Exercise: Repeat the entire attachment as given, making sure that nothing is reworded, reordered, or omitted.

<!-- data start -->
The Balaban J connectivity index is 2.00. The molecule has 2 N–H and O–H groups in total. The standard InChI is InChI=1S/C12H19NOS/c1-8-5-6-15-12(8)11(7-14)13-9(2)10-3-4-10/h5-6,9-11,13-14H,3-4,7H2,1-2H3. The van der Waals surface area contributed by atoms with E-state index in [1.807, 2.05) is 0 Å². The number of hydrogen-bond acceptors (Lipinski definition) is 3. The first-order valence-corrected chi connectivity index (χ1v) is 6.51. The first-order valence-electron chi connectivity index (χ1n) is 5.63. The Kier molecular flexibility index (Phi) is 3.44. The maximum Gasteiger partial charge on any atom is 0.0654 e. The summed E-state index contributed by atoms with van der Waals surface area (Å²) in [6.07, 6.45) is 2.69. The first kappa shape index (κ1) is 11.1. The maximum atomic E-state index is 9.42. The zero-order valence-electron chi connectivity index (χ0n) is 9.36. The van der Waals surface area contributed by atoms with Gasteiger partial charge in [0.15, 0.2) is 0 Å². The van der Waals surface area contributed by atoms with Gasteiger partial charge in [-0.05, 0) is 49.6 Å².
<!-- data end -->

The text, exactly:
The Balaban J connectivity index is 2.00. The molecule has 2 N–H and O–H groups in total. The standard InChI is InChI=1S/C12H19NOS/c1-8-5-6-15-12(8)11(7-14)13-9(2)10-3-4-10/h5-6,9-11,13-14H,3-4,7H2,1-2H3. The van der Waals surface area contributed by atoms with E-state index in [1.807, 2.05) is 0 Å². The number of hydrogen-bond acceptors (Lipinski definition) is 3. The first-order valence-corrected chi connectivity index (χ1v) is 6.51. The first-order valence-electron chi connectivity index (χ1n) is 5.63. The Kier molecular flexibility index (Phi) is 3.44. The maximum Gasteiger partial charge on any atom is 0.0654 e. The summed E-state index contributed by atoms with van der Waals surface area (Å²) in [6.07, 6.45) is 2.69. The first kappa shape index (κ1) is 11.1. The maximum atomic E-state index is 9.42. The zero-order valence-electron chi connectivity index (χ0n) is 9.36. The van der Waals surface area contributed by atoms with Gasteiger partial charge in [0.15, 0.2) is 0 Å². The van der Waals surface area contributed by atoms with Gasteiger partial charge in [-0.05, 0) is 49.6 Å².